Several years ago, after my mother procured for me my favorite book from childhood - The Rebel Witch by Jack Lovejoy - that had been out of print for many years, I began collecting 1st edition children's books. My collection is modest but it has some wonderful titles in it and I love each one as a friend regardless of how well known or how well written it is.
Particularly wonderful finds are books that are also inscribed. Any book that is inscribed has special meaning to me - I have been known to buy a book simply for its inscription - but an inscribed child's book has special significance somehow. There is love in an inscription. And, too often, I find these carefully inscribed tomes at garage sales, fundraiser book sales, or secondhand shops where it feels as though the sentiment behind the inscription has been discarded, tossed aside. I collect these inscriptions in an odd, awkward attempt to scoop up the love poured into them and to honor it somehow...to, I don't know, pay attention to someone else's feelings when the recipient laid those feelings aside. It's almost...voyeuristic I suppose. But I don't care. It means something to me and I guess that's what's really important.
Anyway! A couple of months ago, I shared with Evelyn, the mother of Acr0nym and TC, this information during a casual conversation. At least about collecting 1st edition children's books. I don't remember telling her about the inscription thing. Maybe I did. I don't recall.
So today, Christmas day, I arrived empty handed - sporting only a lowly pie - to Evelyn's home to share the holiday with her and her husband, Acr0nym, TC and Mrs. TC and their twin girls, as well as a family friend (who was most delightful and made THE BEST JELLO CONCOCTION EVER!). I'd told Evelyn when she invited me that the gift was the invitation to spend the holiday with them and no other gift was warranted or expected. She didn't listen. Well, that's not fair, she listened but she didn't heed.
As it turns out, I'm glad she didn't.
Under the tree, there was a package just for me with a note on it: "J, I will explain these to you later. - E".
Upon removing the wrapping paper, I found several 1st edition children's books. But there were three, all by the same author, Lillian Budd, that grabbed my undivided attention. Because, not only were they inscribed, they were inscribed by the author herself. And not only were they inscribed by the author herself but the notes clearly indicated there was a personal connection between the author and the recipients. Two were to Evelyn's first child who died in early childhood and the third to Evelyn's mother. Turns out, Lillian and Mabel, Evelyn's mother, met and became friends when they were two of the first women to seize the opportunity to enlist in the US military during WWI.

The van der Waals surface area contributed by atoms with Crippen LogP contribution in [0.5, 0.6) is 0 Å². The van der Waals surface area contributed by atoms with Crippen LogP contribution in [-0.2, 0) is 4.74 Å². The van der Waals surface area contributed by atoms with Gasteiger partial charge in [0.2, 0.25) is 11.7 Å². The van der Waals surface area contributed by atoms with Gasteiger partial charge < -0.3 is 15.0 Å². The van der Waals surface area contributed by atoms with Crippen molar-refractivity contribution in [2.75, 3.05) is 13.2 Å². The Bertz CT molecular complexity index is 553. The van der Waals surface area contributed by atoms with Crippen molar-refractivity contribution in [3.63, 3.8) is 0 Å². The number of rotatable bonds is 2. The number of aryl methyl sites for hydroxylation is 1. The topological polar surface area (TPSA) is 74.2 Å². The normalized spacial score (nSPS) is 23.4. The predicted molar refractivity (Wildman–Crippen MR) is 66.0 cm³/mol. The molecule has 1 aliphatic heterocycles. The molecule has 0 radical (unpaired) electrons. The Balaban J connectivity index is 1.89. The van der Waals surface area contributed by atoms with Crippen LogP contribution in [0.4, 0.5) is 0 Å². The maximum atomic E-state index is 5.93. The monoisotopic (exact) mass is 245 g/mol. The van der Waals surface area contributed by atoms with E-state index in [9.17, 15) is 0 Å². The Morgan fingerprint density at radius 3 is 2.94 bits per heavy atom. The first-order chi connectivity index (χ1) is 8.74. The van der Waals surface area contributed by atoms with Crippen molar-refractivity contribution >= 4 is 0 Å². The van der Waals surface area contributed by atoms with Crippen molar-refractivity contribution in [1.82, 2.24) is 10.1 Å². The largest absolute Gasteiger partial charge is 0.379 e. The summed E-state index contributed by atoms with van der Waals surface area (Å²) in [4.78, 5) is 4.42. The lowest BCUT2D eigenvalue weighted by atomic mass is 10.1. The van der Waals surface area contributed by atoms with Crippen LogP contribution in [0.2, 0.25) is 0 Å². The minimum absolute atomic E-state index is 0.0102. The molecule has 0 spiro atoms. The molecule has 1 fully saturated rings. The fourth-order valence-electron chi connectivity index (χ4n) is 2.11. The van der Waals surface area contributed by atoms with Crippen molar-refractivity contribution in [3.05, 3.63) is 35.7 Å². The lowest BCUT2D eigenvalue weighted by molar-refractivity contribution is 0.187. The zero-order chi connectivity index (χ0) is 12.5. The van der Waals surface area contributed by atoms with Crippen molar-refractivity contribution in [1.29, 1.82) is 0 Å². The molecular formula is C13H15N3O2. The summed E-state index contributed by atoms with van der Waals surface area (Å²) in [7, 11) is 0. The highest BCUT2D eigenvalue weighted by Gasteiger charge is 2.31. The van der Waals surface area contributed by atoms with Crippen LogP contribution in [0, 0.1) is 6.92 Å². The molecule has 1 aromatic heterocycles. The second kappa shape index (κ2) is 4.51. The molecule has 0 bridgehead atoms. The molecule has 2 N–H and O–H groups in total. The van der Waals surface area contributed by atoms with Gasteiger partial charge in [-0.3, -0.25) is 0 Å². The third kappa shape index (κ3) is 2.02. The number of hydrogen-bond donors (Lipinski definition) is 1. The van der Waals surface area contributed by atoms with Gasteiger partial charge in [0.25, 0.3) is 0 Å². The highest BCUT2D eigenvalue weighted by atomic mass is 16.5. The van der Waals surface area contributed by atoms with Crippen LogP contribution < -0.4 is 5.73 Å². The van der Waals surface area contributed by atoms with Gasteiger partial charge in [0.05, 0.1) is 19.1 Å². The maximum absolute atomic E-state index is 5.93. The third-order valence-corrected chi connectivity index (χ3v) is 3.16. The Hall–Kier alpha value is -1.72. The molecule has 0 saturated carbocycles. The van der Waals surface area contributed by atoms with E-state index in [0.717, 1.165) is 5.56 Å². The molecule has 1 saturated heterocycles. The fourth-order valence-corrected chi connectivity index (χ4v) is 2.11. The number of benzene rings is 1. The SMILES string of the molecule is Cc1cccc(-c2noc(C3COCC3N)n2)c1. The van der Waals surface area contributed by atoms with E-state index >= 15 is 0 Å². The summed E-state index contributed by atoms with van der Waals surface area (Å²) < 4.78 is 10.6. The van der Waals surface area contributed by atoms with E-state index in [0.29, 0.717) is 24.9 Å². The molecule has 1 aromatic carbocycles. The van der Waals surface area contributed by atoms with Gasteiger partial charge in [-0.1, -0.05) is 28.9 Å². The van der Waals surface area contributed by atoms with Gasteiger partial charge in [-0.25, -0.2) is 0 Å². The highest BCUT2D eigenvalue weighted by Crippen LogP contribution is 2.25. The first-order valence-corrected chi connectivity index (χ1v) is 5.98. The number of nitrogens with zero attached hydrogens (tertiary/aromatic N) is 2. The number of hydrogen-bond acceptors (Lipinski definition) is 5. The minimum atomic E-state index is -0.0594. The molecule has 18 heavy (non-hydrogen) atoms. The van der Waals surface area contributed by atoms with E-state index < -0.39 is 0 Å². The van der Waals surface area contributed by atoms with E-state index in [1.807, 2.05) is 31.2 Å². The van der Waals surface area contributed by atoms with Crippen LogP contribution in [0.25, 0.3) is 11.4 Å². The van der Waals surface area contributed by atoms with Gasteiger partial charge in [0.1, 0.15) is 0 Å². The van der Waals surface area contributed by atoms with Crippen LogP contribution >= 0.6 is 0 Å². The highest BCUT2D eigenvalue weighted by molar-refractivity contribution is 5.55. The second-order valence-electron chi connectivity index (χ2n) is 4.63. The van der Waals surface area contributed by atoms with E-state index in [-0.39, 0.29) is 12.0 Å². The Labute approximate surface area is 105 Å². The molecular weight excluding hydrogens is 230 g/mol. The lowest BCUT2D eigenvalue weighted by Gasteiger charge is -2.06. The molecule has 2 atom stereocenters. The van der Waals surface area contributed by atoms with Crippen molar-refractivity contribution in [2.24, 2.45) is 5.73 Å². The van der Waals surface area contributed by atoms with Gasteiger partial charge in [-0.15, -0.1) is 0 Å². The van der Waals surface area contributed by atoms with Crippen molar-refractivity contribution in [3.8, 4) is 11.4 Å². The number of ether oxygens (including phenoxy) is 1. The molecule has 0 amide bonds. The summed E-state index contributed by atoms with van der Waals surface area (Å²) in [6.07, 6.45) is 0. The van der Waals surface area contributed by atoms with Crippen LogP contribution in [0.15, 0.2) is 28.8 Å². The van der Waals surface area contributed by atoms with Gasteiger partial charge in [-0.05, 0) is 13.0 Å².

I burst into tears.
I'm serious. I totally did. It wasn't the "ugly cry". But it was damn close.
My reaction was a mite uncomfortable and unexpected for everyone else to be sure.
I'm overly sentimental and emotional. I get that and I totally admit it. But, to me, a collector of both children's books and love through other people's notes, this was like receiving a king's ransom. Not only were they books that fit, by their own merit, quite neatly into my criteria for cherished items, they were also richly endowed - by a few strokes of a pen - with history, friendship, love, and, ultimately, loss. The added bonus was also getting to hear, and become the keeper, of the history behind them.
Today I received the neatest gift I think I have ever received with, perhaps, the exception of The Rebel Witch from my mother years ago. I don't know how to explain it any better about why 3, not particularly well-written books (according to the giver), were so revered by me.
They just were.
And now I'll have not only the story behind the books and inscriptions to tell to everyone who will listen but the story of how I acquired them.
I feel like I'm a part of history.
So thank you, Evelyn. You sure do know how to give a gift.